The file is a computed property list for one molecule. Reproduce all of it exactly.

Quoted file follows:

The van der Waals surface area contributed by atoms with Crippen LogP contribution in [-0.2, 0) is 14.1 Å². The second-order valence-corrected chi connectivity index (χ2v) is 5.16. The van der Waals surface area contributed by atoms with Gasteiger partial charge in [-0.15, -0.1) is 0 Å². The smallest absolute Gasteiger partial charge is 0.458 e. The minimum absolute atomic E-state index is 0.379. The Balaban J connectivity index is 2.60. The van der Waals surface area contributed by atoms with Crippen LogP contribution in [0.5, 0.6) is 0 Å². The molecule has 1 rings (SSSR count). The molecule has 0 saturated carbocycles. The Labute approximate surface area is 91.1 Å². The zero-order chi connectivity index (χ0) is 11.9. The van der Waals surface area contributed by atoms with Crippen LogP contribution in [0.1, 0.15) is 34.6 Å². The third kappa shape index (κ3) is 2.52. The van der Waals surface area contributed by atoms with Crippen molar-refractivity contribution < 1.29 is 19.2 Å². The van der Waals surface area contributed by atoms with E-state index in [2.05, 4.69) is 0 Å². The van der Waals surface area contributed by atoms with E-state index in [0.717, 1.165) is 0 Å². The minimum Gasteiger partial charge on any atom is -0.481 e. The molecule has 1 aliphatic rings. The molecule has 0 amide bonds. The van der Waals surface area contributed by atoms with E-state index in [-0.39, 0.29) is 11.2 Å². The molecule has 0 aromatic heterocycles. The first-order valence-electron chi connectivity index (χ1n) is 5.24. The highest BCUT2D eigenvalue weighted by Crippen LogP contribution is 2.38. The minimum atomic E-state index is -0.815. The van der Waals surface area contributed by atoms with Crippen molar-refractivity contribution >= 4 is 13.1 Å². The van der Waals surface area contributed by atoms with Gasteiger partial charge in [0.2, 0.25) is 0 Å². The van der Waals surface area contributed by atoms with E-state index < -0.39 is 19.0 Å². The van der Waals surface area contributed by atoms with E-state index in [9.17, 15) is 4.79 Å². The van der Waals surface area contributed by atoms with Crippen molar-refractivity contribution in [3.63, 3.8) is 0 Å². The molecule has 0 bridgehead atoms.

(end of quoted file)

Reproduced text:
The van der Waals surface area contributed by atoms with Crippen LogP contribution in [-0.2, 0) is 14.1 Å². The second-order valence-corrected chi connectivity index (χ2v) is 5.16. The van der Waals surface area contributed by atoms with Gasteiger partial charge in [-0.15, -0.1) is 0 Å². The smallest absolute Gasteiger partial charge is 0.458 e. The minimum absolute atomic E-state index is 0.379. The Balaban J connectivity index is 2.60. The van der Waals surface area contributed by atoms with Crippen LogP contribution in [0.5, 0.6) is 0 Å². The molecule has 1 rings (SSSR count). The molecule has 0 saturated carbocycles. The Labute approximate surface area is 91.1 Å². The zero-order chi connectivity index (χ0) is 11.9. The van der Waals surface area contributed by atoms with Crippen LogP contribution in [0.1, 0.15) is 34.6 Å². The third kappa shape index (κ3) is 2.52. The van der Waals surface area contributed by atoms with Crippen molar-refractivity contribution < 1.29 is 19.2 Å². The van der Waals surface area contributed by atoms with E-state index in [2.05, 4.69) is 0 Å². The van der Waals surface area contributed by atoms with E-state index in [0.717, 1.165) is 0 Å². The minimum Gasteiger partial charge on any atom is -0.481 e. The molecule has 1 aliphatic rings. The molecule has 0 amide bonds. The van der Waals surface area contributed by atoms with E-state index in [-0.39, 0.29) is 11.2 Å². The molecule has 0 aromatic heterocycles. The first-order valence-electron chi connectivity index (χ1n) is 5.24. The highest BCUT2D eigenvalue weighted by Crippen LogP contribution is 2.38. The minimum atomic E-state index is -0.815. The van der Waals surface area contributed by atoms with Crippen molar-refractivity contribution >= 4 is 13.1 Å². The van der Waals surface area contributed by atoms with Gasteiger partial charge in [0.2, 0.25) is 0 Å². The van der Waals surface area contributed by atoms with E-state index < -0.39 is 19.0 Å². The van der Waals surface area contributed by atoms with E-state index in [9.17, 15) is 4.79 Å². The van der Waals surface area contributed by atoms with Crippen molar-refractivity contribution in [3.63, 3.8) is 0 Å². The molecule has 0 bridgehead atoms.